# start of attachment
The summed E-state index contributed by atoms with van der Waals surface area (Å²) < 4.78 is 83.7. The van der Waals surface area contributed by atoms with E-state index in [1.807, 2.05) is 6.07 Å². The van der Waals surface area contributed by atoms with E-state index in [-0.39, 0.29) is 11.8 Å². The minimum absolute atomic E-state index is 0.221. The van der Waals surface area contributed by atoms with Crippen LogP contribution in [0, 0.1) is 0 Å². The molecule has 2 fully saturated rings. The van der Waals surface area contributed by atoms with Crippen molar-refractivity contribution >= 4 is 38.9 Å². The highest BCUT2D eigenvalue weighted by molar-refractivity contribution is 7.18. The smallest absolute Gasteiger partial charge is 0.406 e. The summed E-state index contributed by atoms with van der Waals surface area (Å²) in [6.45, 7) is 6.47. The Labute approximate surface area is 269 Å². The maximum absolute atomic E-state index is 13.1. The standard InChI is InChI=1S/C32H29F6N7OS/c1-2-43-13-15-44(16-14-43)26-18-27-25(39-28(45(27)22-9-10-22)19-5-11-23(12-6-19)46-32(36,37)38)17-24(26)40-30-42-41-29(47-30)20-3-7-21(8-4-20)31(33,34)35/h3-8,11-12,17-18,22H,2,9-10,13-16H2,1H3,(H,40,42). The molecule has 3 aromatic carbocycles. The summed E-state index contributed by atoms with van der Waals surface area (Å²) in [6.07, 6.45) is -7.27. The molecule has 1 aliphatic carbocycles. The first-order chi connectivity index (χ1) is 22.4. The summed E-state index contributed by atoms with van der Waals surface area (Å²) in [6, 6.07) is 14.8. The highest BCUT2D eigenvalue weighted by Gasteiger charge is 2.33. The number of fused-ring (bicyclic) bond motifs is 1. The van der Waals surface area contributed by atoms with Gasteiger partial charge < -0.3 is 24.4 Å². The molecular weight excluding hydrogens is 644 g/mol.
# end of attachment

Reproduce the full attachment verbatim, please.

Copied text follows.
The summed E-state index contributed by atoms with van der Waals surface area (Å²) < 4.78 is 83.7. The van der Waals surface area contributed by atoms with E-state index in [1.807, 2.05) is 6.07 Å². The van der Waals surface area contributed by atoms with E-state index in [-0.39, 0.29) is 11.8 Å². The minimum absolute atomic E-state index is 0.221. The van der Waals surface area contributed by atoms with Crippen LogP contribution in [0, 0.1) is 0 Å². The molecule has 2 fully saturated rings. The van der Waals surface area contributed by atoms with Crippen molar-refractivity contribution >= 4 is 38.9 Å². The highest BCUT2D eigenvalue weighted by molar-refractivity contribution is 7.18. The smallest absolute Gasteiger partial charge is 0.406 e. The summed E-state index contributed by atoms with van der Waals surface area (Å²) in [6.45, 7) is 6.47. The Labute approximate surface area is 269 Å². The maximum absolute atomic E-state index is 13.1. The standard InChI is InChI=1S/C32H29F6N7OS/c1-2-43-13-15-44(16-14-43)26-18-27-25(39-28(45(27)22-9-10-22)19-5-11-23(12-6-19)46-32(36,37)38)17-24(26)40-30-42-41-29(47-30)20-3-7-21(8-4-20)31(33,34)35/h3-8,11-12,17-18,22H,2,9-10,13-16H2,1H3,(H,40,42). The molecule has 3 aromatic carbocycles. The summed E-state index contributed by atoms with van der Waals surface area (Å²) in [6.07, 6.45) is -7.27. The molecule has 1 aliphatic carbocycles. The first-order chi connectivity index (χ1) is 22.4. The summed E-state index contributed by atoms with van der Waals surface area (Å²) in [6, 6.07) is 14.8. The highest BCUT2D eigenvalue weighted by Gasteiger charge is 2.33. The number of fused-ring (bicyclic) bond motifs is 1. The van der Waals surface area contributed by atoms with Gasteiger partial charge < -0.3 is 24.4 Å². The molecular weight excluding hydrogens is 644 g/mol.